In 1977, Marc Porat published a nine-volume study for the U.S. Department of Commerce entitled The Information Economy. He and his colleagues refined Machlup's framework of occupational categories and found that about 40 percent of the American workforce could be defined as information workers. He produced the first input-output table of the U.S. information economy, showing both the employment changes and the amount of the gross national product that was attributable to the "primary and secondary information sectors." Porat's primary information sector included firms whose main business is the production of information and information technology; firms in the secondary information sector use information and information technology to support other types of production.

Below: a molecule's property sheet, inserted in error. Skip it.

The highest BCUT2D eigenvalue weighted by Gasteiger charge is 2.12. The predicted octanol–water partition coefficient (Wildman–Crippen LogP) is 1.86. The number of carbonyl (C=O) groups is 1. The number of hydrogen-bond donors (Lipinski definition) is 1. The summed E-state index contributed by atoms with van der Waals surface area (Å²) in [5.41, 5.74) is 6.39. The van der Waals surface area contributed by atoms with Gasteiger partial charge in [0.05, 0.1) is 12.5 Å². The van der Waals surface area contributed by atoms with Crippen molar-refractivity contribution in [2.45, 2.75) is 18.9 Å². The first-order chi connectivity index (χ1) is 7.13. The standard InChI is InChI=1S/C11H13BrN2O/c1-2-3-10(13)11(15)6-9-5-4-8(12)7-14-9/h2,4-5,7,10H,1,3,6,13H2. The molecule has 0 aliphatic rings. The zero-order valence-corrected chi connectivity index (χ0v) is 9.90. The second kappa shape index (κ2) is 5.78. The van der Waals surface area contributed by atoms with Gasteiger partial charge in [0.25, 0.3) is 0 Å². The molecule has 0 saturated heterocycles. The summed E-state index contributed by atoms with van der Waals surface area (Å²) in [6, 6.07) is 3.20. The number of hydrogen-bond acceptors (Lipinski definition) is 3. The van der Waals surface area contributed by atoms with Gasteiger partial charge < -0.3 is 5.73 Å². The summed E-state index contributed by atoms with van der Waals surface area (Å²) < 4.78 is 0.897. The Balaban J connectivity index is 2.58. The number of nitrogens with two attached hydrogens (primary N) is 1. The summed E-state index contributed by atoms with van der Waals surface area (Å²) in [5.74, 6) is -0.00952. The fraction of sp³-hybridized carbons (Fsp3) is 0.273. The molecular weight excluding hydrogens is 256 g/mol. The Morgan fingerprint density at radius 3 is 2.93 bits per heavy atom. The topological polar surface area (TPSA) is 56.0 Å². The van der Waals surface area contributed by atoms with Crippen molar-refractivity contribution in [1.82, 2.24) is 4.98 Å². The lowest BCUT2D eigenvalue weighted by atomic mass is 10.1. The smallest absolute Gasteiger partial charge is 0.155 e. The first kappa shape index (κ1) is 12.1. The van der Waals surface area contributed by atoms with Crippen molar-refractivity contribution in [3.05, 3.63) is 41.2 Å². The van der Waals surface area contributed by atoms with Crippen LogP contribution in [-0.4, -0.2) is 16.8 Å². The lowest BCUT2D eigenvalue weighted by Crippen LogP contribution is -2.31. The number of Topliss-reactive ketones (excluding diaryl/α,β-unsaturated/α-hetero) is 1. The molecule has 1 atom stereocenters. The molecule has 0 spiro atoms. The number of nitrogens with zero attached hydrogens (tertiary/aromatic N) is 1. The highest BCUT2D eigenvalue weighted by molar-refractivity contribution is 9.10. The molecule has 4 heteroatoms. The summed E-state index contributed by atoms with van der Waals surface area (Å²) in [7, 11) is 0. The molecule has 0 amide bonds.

Using similar definitions of information work and information industries, the Organization for Economic Cooperation and Development (OECD) found that information workers comprised about one-third of the workforce in many of its member countries, mainly in Europe. Other researchers questioned Machlup's and Porat's assumption that only workers who produce informational "goods" could be classified as "information workers." Instead, they said, the definition should be based on the amount of information creation and use required on the job, rather than the products of the job alone.